Rising commercial insurance rates combined with coverage prices that typically outpace cost-of-living increases spell almost certain upcoming hikes in providers’ liability and commercial policies, according to a major insurance advisory firm.
In data and insights gleaned from two separate data pools, Willis Towers Watson this month noted that liability prices were already edging up by early 2022, and that the mounting cost of responding to all sorts of claims would lead insurers to pass those costs on to policyholders. Since 2011, most periods have shown insurance costs increase above the consumer price index.
Any pricing rises would hit providers at a particularly vulnerable time. Pandemic relief is drying up and the public health emergency, and its corresponding extra funding and allowances, are expected to end in early 2023, at the latest.
“We expect large increases in the cost of claims as inflation in product prices manifest into insurance costs over the next year,” WTW analysts reported Wednesday in an article updating price indices for major lines of business written by property & casualty insurers.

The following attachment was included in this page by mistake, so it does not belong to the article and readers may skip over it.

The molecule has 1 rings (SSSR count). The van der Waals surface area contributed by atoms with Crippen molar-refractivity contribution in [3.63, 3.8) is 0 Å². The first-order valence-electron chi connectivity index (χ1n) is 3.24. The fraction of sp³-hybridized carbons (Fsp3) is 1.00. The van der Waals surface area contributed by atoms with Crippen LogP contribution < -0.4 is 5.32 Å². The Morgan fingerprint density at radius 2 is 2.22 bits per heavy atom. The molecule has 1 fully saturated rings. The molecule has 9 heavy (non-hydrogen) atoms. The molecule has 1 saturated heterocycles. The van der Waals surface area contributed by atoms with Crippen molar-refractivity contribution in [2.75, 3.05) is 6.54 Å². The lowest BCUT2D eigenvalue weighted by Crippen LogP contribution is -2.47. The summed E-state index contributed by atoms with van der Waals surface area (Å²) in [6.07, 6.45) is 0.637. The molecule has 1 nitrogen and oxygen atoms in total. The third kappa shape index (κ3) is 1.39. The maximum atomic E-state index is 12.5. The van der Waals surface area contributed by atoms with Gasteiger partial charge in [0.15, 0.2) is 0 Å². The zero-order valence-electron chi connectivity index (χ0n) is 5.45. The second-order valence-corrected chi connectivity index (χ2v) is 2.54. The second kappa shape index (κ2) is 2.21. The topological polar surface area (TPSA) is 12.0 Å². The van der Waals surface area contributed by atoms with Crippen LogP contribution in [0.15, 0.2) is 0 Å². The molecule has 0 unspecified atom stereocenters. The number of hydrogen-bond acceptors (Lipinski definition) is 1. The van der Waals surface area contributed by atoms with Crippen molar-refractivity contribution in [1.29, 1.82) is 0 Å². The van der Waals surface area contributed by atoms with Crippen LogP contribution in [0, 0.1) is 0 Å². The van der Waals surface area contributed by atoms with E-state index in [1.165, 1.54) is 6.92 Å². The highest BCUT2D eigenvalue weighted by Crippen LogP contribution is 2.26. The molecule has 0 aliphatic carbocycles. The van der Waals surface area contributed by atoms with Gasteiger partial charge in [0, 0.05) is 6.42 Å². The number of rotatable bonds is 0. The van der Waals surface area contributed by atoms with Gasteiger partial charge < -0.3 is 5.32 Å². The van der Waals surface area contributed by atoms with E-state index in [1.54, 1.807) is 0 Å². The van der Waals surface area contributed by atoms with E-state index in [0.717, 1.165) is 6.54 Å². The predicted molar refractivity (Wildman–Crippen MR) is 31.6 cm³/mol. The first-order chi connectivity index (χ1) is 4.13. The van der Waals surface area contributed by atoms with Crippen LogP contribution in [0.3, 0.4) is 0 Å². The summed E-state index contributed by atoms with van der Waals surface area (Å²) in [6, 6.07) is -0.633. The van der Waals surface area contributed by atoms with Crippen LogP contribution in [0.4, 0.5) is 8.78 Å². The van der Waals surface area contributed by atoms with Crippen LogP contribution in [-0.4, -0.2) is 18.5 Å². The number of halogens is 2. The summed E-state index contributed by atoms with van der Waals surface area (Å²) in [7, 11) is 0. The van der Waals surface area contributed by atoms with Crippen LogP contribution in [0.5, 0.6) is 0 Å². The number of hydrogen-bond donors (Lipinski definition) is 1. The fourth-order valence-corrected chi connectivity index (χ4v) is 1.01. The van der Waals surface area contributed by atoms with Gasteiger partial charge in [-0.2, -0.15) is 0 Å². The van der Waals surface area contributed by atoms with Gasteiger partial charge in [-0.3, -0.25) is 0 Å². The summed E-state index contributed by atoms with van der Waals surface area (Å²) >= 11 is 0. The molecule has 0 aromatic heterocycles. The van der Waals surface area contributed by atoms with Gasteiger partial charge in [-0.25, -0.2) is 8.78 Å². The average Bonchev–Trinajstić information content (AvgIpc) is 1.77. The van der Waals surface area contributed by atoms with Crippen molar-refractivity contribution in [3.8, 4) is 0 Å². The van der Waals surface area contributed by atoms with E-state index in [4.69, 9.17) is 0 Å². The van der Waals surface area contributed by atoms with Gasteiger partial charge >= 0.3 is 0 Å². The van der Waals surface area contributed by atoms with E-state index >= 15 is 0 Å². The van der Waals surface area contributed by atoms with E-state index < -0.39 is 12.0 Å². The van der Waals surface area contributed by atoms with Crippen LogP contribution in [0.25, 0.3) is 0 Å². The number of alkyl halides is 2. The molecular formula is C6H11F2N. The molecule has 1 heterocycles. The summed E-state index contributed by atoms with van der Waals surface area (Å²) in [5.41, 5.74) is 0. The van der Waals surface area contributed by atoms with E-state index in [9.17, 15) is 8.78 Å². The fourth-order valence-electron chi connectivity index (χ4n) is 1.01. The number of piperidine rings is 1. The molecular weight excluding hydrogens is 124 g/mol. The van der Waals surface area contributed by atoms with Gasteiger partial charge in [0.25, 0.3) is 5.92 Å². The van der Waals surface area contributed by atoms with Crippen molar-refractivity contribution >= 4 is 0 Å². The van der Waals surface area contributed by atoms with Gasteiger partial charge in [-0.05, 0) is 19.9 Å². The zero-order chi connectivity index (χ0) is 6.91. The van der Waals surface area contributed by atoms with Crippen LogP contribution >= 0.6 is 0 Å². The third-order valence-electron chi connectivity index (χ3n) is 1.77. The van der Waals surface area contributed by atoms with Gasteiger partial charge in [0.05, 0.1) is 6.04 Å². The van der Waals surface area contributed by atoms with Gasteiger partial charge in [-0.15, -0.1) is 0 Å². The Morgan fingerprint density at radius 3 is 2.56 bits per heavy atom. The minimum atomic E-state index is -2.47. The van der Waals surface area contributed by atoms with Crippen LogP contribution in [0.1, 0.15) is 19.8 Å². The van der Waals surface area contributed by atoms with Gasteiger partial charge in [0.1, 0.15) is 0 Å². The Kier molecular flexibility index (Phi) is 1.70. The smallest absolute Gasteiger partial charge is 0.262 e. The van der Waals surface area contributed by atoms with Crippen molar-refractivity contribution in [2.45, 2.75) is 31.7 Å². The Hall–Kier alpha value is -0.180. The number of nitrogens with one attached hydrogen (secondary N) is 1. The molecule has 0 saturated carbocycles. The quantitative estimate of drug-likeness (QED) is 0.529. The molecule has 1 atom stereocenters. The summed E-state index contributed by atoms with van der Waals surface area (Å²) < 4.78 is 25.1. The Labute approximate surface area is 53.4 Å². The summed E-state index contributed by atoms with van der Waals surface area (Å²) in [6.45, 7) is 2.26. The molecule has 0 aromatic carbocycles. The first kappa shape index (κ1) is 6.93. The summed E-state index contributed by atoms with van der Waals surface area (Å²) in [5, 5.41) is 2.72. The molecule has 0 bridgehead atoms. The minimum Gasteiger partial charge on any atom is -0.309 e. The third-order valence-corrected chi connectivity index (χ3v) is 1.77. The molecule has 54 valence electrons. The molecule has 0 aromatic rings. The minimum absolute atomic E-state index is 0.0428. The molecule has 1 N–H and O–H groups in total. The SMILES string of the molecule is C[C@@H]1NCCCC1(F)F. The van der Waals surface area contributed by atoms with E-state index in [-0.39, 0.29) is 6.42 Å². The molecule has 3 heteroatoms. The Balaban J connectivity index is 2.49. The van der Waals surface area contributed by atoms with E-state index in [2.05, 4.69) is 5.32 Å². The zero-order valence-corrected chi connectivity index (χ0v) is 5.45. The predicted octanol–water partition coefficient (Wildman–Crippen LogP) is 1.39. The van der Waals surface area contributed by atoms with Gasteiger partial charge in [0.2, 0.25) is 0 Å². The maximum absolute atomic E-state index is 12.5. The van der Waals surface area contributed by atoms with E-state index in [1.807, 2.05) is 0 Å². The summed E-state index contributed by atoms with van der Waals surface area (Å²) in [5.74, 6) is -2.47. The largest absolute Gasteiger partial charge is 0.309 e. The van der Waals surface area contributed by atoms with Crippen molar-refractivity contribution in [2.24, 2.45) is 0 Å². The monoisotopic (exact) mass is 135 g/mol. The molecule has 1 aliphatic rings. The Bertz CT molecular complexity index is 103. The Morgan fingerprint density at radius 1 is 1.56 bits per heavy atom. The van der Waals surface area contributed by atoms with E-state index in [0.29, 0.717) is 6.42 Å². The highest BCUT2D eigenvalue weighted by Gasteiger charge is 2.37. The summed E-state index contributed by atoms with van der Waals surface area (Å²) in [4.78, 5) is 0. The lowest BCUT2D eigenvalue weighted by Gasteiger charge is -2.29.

The forward-looking report didn’t break out liability premiums or predict by how much those rates could rise. But earlier in September, the firm said prices across all commercial insurance lines rose by 6% in the second quarter of 2022, compared to the same period a year earlier.
That’s according to WTW’s Commercial Lines Insurance Pricing Survey (CLIPS).
Providers found some relative relief in late 2021, after skyrocketing rates and more limited coverage became the norm following the start of the pandemic. But CLIPS survey data reported in mid-September showed “nearly all lines continue to indicate significant price increases in the 2nd quarter with the exception of workers compensation and directors & officers liability.”
The highest increases came for cyber coverage, which has seen a growing demand among a range of companies, including healthcare providers. The second-largest price increase came for professional liability, which saw “significantly accelerating prices over the previous 10 quarters but experienced a lower increase than the prior quarter although still a double-digit price increase,” WTW authors said.
Overall, the commercial price changes reported by carriers spiked about 10% in the second through the fourth quarters of 2020, and since then declined to just below 6% in the second quarter of 2022.
Where once COVID was the big cost driver, now it is insurers’ own climbing costs that threaten to cut deeper into provider’s pockets.
Insurers themselves will have to grapple with how they set pricing now, given that policies are often written a year in advance and can’t possibly capture fully accurate inflation effects. It’s a challenge that many underwriters have never seen such high inflation, or at least not for decades.
WTW predicts that general liability coverages could be highly vulnerable to inflation due to loss adjustment expenses and supply chain, legal and other operational pricing pressures.